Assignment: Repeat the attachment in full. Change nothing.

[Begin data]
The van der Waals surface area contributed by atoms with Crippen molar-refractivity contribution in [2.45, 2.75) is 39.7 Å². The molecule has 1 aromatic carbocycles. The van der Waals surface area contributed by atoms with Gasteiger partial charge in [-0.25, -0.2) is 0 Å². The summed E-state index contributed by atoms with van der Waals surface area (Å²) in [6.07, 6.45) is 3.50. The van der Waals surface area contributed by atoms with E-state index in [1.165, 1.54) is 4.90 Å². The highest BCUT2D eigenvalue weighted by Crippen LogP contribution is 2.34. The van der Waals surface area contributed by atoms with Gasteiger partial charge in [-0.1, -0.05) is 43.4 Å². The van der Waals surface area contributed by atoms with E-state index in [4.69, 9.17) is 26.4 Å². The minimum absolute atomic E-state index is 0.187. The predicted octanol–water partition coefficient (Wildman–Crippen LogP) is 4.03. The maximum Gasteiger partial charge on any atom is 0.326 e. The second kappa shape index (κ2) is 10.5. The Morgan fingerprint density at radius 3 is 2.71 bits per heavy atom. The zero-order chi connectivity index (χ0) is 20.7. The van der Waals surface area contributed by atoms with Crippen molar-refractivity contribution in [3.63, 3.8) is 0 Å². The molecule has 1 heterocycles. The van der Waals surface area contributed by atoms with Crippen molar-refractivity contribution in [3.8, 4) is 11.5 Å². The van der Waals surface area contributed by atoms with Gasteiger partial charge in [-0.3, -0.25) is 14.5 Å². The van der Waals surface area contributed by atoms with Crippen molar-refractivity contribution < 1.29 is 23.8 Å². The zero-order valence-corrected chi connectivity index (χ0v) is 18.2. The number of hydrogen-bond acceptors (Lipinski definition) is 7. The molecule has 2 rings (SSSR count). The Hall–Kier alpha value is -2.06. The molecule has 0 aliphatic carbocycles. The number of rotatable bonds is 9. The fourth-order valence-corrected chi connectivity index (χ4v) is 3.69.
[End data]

The van der Waals surface area contributed by atoms with Crippen molar-refractivity contribution in [2.45, 2.75) is 39.7 Å². The molecule has 1 aromatic carbocycles. The van der Waals surface area contributed by atoms with Gasteiger partial charge in [-0.25, -0.2) is 0 Å². The summed E-state index contributed by atoms with van der Waals surface area (Å²) in [6.07, 6.45) is 3.50. The van der Waals surface area contributed by atoms with E-state index in [1.165, 1.54) is 4.90 Å². The highest BCUT2D eigenvalue weighted by Crippen LogP contribution is 2.34. The van der Waals surface area contributed by atoms with Gasteiger partial charge in [-0.1, -0.05) is 43.4 Å². The van der Waals surface area contributed by atoms with E-state index in [4.69, 9.17) is 26.4 Å². The minimum absolute atomic E-state index is 0.187. The predicted octanol–water partition coefficient (Wildman–Crippen LogP) is 4.03. The maximum Gasteiger partial charge on any atom is 0.326 e. The second kappa shape index (κ2) is 10.5. The Morgan fingerprint density at radius 3 is 2.71 bits per heavy atom. The zero-order chi connectivity index (χ0) is 20.7. The van der Waals surface area contributed by atoms with Crippen molar-refractivity contribution in [3.63, 3.8) is 0 Å². The molecule has 1 heterocycles. The van der Waals surface area contributed by atoms with Crippen molar-refractivity contribution in [3.8, 4) is 11.5 Å². The van der Waals surface area contributed by atoms with Gasteiger partial charge in [-0.3, -0.25) is 14.5 Å². The van der Waals surface area contributed by atoms with Crippen molar-refractivity contribution < 1.29 is 23.8 Å². The zero-order valence-corrected chi connectivity index (χ0v) is 18.2. The number of hydrogen-bond acceptors (Lipinski definition) is 7. The molecule has 2 rings (SSSR count). The Hall–Kier alpha value is -2.06. The molecule has 0 aliphatic carbocycles. The number of rotatable bonds is 9. The fourth-order valence-corrected chi connectivity index (χ4v) is 3.69.